OK...been watching You Tube. Everything seems to be fairly simple and straight forward. I certainly need to make a list of all the crap I need before leaving town for the lake. One question...is there any risk in changing the gear lube at the beginning season? Leaving the existing lube in the lower unit over the winter months? The lube in the lower unit is new this season...about 40 hours on it...though I do understand the change is also inspection for moisture. The reason I ask is because I was planning to do my winterizing on the lift...leaving it on the lift for the winter season. The only way I can change the lower unit lube is to sit in a small jon boat, behind the lift, and do my work from there. It's possible but a huge pain in the rear. I could run it over to the boat ramp and do the work there but time is very short and hoped to not completely uncover and launch the boat. What do you guys think? I guess if I must do it...then I must do it because I won't risk it if there is risk. I'm still not sure if I should follow the West Marine method for purging the block or simply drain and dump antifreeze directly into the block through the thermostat. Toby
  11. Toby from MO


    Holy crap. I was quoted 240 deer just to drain/antifreeze the block, fog cylinders and check for water in gear lube. 600 deer sounds cheap for all your doing? Also...with my outboards...I've always been told to change the oil at the begining of each season not at the end...so to remove any condensation that forms over the winter months. BTW...can someone tell me exactly how the oil is changed on an I/O. Obviously this is my first I/O...I think I heard once that the oil is extracted vs. being dumped...is this correct? Pulling the outdrive...do you do this every season? Seams like a lot. Around here I have never heard of anyone removing the outdrive for the winter season. Thanks again, Toby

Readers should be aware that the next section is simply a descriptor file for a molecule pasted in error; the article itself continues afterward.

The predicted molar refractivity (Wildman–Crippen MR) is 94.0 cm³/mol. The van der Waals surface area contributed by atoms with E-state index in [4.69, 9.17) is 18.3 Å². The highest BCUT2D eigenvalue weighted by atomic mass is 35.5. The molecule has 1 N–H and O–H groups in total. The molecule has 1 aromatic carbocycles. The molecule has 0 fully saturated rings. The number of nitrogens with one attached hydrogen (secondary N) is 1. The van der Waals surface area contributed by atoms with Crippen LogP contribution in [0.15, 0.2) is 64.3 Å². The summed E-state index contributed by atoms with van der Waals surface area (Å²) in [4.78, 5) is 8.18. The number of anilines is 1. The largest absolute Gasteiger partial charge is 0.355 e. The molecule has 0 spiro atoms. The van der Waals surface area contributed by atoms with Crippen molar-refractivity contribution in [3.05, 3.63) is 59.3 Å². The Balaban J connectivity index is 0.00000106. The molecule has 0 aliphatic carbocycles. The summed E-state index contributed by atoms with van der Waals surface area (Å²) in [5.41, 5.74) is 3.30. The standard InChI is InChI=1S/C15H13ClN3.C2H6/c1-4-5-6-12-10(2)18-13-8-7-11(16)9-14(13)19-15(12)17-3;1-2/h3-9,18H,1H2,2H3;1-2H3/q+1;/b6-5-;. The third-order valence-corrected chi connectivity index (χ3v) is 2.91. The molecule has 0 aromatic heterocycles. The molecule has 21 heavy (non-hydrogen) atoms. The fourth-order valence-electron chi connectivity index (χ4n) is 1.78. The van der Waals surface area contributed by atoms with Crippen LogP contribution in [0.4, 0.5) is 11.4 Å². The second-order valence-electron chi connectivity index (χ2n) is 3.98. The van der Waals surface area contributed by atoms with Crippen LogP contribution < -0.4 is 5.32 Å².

12. Toby from MO


    Can some post and/or direct me to a thread explaining a prefered method for winterizing an I/O? I have a carbureted, 5.0L, Mercruiser...Alpha One. Looking to winterize the block and manifolds. I was going to pull the boat off the lift, trailer it home and let my local shop winterize and store it. Considering the relative costs I’ve decided to winterize myself and leave it on the lift for the winter season. Albeit my slip is covered (I still use my boat cover) and the marina has exceptional security...at least better than most around here. I’ve been given two basic methods. 1st...draw antifreeze from a bucket using muffs. Once antifreeze is running from exhaust spray fogging fluid into carburetor. Shut it off...done. 2nd...my local service shop suggested spraying fogging fluid into carburetor first. Drain block and manifolds. Poor antifreeze directly into block/manifolds/lower unit via hoses (4) connected at thermostat. Both seam to accomplish the same result but wondering if anyone had any input as to which is better/easier or any other tips/concerns/no no’s/must do’s. Thanks, Toby